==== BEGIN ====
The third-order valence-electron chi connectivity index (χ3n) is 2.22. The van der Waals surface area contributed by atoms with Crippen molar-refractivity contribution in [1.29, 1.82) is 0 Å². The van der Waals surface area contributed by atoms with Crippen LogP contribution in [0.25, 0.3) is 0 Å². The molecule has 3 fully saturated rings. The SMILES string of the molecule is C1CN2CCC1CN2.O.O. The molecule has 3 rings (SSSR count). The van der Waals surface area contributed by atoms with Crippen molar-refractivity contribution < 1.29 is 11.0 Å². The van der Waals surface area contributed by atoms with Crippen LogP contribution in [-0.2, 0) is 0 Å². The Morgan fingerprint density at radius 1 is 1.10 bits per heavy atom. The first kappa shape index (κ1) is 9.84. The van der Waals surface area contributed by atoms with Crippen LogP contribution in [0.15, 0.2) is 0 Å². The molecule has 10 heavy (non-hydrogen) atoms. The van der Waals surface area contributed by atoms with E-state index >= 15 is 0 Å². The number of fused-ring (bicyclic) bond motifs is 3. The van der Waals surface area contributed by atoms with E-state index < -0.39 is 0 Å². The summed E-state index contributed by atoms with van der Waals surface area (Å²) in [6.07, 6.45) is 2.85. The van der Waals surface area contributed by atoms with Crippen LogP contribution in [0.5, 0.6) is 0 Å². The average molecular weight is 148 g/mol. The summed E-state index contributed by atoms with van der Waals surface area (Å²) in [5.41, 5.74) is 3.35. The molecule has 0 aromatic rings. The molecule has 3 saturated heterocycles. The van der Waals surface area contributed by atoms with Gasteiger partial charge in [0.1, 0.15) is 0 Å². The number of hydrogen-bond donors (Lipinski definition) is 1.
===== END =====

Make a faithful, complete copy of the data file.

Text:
The third-order valence-electron chi connectivity index (χ3n) is 2.22. The van der Waals surface area contributed by atoms with Crippen molar-refractivity contribution in [1.29, 1.82) is 0 Å². The van der Waals surface area contributed by atoms with Crippen LogP contribution in [0.25, 0.3) is 0 Å². The molecule has 3 fully saturated rings. The SMILES string of the molecule is C1CN2CCC1CN2.O.O. The molecule has 3 rings (SSSR count). The van der Waals surface area contributed by atoms with Crippen molar-refractivity contribution < 1.29 is 11.0 Å². The van der Waals surface area contributed by atoms with Crippen LogP contribution in [-0.2, 0) is 0 Å². The Morgan fingerprint density at radius 1 is 1.10 bits per heavy atom. The first kappa shape index (κ1) is 9.84. The van der Waals surface area contributed by atoms with Crippen LogP contribution in [0.15, 0.2) is 0 Å². The molecule has 10 heavy (non-hydrogen) atoms. The van der Waals surface area contributed by atoms with E-state index >= 15 is 0 Å². The number of fused-ring (bicyclic) bond motifs is 3. The van der Waals surface area contributed by atoms with E-state index < -0.39 is 0 Å². The summed E-state index contributed by atoms with van der Waals surface area (Å²) in [6.07, 6.45) is 2.85. The van der Waals surface area contributed by atoms with Crippen LogP contribution in [0.5, 0.6) is 0 Å². The average molecular weight is 148 g/mol. The summed E-state index contributed by atoms with van der Waals surface area (Å²) in [5.41, 5.74) is 3.35. The molecule has 0 aromatic rings. The molecule has 3 saturated heterocycles. The van der Waals surface area contributed by atoms with Gasteiger partial charge in [0.1, 0.15) is 0 Å². The number of hydrogen-bond donors (Lipinski definition) is 1.